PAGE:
Mark Francis Meyer was born on August 3, 1948. His photo-journalist career began as a stringer for hometown newspapers when he was a high school student in Smyrna, Delaware and spanned the years and miles of geography to stints in the Soviet Union and other parts of the world for Time Magazine.
In 1977, he was assigned to the White House Press Corps from Time's Washington Bureau. His photographs from the USSR were widely published in the Time-Life "Library of Nations" Series in 1984. That same year, Mark's first book "Wings" was published with an introduction by General Chuck Yeager and contained air-to-air, cockpit and ground photographs representing all the major commands of the U.S.Air Force.
During the remaining years of the eighties, Mark covered the Space Shuttle launches for Time, and was the magazine's representative in the People to People Aerospace Education Delegation to the People's Republic of China June 12-July 3, 1987. In some of Mark's freelance opportunities, he conducted a seminar for Leica Camera aboard the Cunard MS Sagafjord on a Caribbean and Panama Canal Cruise in 1985.
"Classics", Mark's second book, published by Howell Press in 1987, featured archival photos, histories and specifications on twenty-seven aircraft types, and interview with veteran WW II pilots. He shot most of the book from the back of a B-25 Mitchell bomber, not through a window, but from a large opening created when the B-25's tail turret was removed. He sat on the edge of the fuselage with his legs dangling off the end, strapped on a safety harness so he would not slide out, and shot away.
Mark Meyer served as a photo-journalist with the U.S.Navy during the Vietnam War and he has traveled all over the globe on assignment as well as freelancing. He has been called one of the leading aviation photographers in the world and has established an international reputation by contributing magazine cover pictures and articles pertaining to aircraft to publication in South America, France, Germany and Japan as well as the United States.
A third book, "Racing. The NASCAR-Winston Cup Stock Car Racing Series", published by Howell Press in 1989, is the only non-aviation project he has participated in. Mark Francis Meyer died on January 4, 1994, at the age of forty-five. At the time of his death he was actively engaged in the restoration of OV-1 Mohawk planes with the American Wings Air Museum Association in Minneapolis, Minnesota.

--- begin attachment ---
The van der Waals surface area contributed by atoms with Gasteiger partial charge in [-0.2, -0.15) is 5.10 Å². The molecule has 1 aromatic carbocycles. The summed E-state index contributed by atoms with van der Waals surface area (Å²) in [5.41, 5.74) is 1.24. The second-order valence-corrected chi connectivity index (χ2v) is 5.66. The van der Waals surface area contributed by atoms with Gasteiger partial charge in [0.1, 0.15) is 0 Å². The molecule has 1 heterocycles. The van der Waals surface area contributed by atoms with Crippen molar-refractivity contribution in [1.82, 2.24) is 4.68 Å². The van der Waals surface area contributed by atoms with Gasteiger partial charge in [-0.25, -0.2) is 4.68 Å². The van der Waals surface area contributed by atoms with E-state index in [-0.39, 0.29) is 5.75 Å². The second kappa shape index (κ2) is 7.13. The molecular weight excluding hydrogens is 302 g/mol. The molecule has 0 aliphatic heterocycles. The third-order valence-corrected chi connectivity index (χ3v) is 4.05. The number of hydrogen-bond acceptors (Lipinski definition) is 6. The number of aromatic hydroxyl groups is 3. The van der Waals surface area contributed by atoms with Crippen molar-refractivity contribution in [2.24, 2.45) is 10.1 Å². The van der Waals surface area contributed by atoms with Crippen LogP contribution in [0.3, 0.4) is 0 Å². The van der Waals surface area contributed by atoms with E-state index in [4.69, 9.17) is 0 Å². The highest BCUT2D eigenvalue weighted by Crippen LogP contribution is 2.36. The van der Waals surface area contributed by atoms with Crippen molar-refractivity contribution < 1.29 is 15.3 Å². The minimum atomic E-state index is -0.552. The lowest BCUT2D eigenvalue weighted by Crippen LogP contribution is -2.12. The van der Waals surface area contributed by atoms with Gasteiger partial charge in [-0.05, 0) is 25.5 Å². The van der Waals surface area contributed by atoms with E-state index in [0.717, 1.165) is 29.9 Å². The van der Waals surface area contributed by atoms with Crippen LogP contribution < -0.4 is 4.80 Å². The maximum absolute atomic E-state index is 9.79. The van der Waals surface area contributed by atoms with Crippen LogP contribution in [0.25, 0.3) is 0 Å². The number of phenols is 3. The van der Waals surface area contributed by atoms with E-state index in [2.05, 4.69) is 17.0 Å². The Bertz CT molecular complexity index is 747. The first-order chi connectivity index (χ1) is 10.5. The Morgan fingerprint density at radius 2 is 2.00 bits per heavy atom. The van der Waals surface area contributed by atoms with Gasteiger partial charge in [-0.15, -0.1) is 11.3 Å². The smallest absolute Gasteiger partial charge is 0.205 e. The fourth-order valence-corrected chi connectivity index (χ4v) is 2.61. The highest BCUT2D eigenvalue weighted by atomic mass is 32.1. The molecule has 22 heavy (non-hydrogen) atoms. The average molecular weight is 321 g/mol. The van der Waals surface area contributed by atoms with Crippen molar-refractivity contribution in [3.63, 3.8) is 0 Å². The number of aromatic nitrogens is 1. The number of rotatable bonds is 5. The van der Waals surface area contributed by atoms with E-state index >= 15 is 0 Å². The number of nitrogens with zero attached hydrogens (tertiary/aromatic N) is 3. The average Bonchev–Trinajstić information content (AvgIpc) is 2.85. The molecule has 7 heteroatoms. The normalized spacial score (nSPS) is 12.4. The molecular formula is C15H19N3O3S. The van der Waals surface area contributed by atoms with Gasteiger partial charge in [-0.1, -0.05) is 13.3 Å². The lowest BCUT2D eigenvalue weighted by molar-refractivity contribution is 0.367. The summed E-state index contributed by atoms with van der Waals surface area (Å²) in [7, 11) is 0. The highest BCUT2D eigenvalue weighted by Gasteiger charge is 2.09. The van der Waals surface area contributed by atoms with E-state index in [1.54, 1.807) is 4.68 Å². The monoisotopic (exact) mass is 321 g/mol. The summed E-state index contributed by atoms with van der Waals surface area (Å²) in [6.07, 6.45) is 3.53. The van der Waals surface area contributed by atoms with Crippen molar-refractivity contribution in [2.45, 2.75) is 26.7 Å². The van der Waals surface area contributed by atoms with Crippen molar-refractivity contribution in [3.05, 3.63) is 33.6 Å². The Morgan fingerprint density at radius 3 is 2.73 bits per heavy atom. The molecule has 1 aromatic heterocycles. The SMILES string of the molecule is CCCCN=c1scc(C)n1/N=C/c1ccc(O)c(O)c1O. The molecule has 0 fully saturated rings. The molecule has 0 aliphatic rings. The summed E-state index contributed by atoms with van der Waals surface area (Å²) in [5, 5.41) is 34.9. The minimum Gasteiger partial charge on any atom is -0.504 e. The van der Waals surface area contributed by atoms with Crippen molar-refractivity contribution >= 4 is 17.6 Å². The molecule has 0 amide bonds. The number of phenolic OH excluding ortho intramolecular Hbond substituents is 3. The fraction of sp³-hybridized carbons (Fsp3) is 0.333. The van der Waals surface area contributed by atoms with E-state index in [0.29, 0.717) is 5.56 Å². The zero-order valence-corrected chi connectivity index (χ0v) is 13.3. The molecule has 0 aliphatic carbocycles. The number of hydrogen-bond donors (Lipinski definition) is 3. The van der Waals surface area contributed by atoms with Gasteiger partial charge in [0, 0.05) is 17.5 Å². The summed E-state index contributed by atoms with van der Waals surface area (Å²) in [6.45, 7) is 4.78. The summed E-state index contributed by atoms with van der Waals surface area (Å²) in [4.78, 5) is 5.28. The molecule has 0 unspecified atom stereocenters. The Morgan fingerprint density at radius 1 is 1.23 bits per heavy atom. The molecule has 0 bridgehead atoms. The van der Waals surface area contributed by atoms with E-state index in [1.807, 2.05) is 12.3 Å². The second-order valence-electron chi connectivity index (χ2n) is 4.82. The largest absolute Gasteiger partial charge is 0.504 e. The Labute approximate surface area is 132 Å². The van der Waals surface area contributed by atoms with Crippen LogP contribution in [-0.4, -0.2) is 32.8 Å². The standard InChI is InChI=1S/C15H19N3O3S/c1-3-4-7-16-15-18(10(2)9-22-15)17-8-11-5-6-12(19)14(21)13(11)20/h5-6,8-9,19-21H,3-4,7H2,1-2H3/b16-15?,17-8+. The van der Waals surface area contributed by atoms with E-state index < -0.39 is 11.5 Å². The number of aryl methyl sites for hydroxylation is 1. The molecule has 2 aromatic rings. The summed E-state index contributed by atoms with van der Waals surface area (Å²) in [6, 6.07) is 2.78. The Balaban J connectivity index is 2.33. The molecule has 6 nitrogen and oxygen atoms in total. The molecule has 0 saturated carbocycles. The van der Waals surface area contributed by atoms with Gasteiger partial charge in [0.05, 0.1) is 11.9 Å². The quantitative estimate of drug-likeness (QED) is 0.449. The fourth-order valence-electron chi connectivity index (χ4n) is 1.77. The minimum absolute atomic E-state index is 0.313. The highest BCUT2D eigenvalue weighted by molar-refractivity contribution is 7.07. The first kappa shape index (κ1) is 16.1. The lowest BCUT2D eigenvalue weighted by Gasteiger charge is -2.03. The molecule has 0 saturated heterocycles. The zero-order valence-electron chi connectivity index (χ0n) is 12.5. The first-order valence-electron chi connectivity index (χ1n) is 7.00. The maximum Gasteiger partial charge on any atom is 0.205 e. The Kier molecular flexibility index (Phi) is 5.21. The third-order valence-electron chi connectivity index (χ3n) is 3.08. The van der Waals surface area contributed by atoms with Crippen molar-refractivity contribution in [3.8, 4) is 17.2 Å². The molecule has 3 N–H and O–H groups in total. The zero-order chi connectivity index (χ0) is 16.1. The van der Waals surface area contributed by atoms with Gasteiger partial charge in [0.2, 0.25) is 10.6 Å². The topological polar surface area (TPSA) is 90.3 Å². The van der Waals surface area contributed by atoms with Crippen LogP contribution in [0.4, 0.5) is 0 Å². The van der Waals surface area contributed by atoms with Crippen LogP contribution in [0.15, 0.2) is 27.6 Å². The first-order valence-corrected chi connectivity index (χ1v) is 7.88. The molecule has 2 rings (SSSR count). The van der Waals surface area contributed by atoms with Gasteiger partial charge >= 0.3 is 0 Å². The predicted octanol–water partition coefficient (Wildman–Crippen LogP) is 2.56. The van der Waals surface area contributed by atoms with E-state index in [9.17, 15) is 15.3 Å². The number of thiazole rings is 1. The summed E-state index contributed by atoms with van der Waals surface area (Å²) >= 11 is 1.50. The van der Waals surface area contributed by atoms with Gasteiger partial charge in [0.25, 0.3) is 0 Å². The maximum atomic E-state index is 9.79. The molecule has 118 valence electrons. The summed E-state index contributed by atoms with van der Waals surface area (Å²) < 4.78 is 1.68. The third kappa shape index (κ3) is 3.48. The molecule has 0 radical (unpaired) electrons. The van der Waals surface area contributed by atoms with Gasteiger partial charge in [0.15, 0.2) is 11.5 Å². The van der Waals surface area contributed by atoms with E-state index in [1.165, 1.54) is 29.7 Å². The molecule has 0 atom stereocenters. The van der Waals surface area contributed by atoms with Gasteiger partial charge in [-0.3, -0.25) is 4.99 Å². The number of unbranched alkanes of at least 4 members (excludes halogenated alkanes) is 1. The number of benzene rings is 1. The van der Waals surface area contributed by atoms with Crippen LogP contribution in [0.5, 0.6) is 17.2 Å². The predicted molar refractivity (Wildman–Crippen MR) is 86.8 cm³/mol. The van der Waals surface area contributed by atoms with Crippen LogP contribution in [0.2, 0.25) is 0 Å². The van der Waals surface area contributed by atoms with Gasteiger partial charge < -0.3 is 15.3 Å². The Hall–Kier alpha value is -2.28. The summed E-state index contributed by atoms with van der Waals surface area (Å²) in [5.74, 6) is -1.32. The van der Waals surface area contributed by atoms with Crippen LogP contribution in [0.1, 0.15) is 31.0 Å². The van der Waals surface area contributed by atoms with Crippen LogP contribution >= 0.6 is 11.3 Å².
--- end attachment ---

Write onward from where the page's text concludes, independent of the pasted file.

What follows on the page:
The following is a summary of Mark Meyer's visit to the 380th Bomb Wing, by Dick Iversen, 528th Bomb Squadron Commander;
"The year was 1981 and Mark submitted a letter addressed to me as the 528th Bomb Squadron Commander. Someone had suggested that he writes me. At any rate, in his letter he explained that he was a photo-journalist for Time-Life Magazine and wanted to do a photo story featuring the FB-111A and could I help. I called Mark and discussed his request and then delivered it to the 380th Bomb Wing Commander, Colonel Charlie Searock. Colonel Searock responded by letter inviting him to come and be guest of the wing and assigned me to the host officer and primary responsible person.
Mark arrived with all his equipment and we adopted him at the 528th and 529th Bomb Squadron as well as the 4007th CCTS. He stayed at the VOQ on base and virtually followed the three squadrons around for about two weeks. At the time, the two other squadron commanders were Lt.Col. Charles T. Robertson and Lt.Col. Brett M. Dula. Mark flew with all three squadrons and the tanker squadrons as well as taking photos and learning about our mission and operation. He was a superb individual and I made him an 'Honorary Commander' of the 528th Bomb Squadron and as I recall, Brett and Tony did the same.
Mark was a gentleman and a scholar and we became very fond of him by the time he departed. Later, he forwarded numerous copies of his book "Wings" which contained beautiful photos he took while living with us."